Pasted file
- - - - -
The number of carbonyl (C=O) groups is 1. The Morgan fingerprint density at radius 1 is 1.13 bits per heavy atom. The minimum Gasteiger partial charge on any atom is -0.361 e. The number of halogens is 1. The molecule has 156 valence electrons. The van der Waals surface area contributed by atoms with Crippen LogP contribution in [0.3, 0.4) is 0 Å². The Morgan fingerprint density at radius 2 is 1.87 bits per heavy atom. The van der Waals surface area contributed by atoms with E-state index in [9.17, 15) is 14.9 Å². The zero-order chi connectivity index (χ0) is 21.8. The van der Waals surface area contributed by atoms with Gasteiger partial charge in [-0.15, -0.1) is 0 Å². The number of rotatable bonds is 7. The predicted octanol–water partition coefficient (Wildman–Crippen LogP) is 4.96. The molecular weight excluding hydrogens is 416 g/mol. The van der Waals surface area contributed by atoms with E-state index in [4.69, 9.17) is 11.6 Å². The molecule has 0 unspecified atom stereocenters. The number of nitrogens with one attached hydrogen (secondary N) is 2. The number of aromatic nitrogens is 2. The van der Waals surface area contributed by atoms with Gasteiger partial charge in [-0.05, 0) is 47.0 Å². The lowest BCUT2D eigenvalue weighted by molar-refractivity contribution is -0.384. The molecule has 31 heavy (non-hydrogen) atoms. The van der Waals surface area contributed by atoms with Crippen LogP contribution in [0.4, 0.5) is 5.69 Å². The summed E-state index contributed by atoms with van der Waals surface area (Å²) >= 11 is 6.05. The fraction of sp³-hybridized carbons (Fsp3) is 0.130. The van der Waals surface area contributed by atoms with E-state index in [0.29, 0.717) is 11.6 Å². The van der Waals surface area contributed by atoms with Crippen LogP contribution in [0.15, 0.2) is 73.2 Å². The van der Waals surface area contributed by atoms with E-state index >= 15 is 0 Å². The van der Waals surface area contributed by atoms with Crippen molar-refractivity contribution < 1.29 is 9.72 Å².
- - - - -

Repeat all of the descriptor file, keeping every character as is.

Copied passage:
The number of carbonyl (C=O) groups is 1. The Morgan fingerprint density at radius 1 is 1.13 bits per heavy atom. The minimum Gasteiger partial charge on any atom is -0.361 e. The number of halogens is 1. The molecule has 156 valence electrons. The van der Waals surface area contributed by atoms with Crippen LogP contribution in [0.3, 0.4) is 0 Å². The Morgan fingerprint density at radius 2 is 1.87 bits per heavy atom. The van der Waals surface area contributed by atoms with E-state index in [9.17, 15) is 14.9 Å². The zero-order chi connectivity index (χ0) is 21.8. The van der Waals surface area contributed by atoms with Gasteiger partial charge in [-0.15, -0.1) is 0 Å². The number of rotatable bonds is 7. The predicted octanol–water partition coefficient (Wildman–Crippen LogP) is 4.96. The molecular weight excluding hydrogens is 416 g/mol. The van der Waals surface area contributed by atoms with E-state index in [4.69, 9.17) is 11.6 Å². The molecule has 0 unspecified atom stereocenters. The number of nitrogens with one attached hydrogen (secondary N) is 2. The number of aromatic nitrogens is 2. The van der Waals surface area contributed by atoms with Gasteiger partial charge in [-0.05, 0) is 47.0 Å². The lowest BCUT2D eigenvalue weighted by molar-refractivity contribution is -0.384. The molecule has 31 heavy (non-hydrogen) atoms. The van der Waals surface area contributed by atoms with Crippen LogP contribution in [0.4, 0.5) is 5.69 Å². The summed E-state index contributed by atoms with van der Waals surface area (Å²) >= 11 is 6.05. The fraction of sp³-hybridized carbons (Fsp3) is 0.130. The van der Waals surface area contributed by atoms with E-state index in [0.29, 0.717) is 11.6 Å². The van der Waals surface area contributed by atoms with Crippen LogP contribution in [0.15, 0.2) is 73.2 Å². The van der Waals surface area contributed by atoms with E-state index >= 15 is 0 Å². The van der Waals surface area contributed by atoms with Crippen molar-refractivity contribution < 1.29 is 9.72 Å².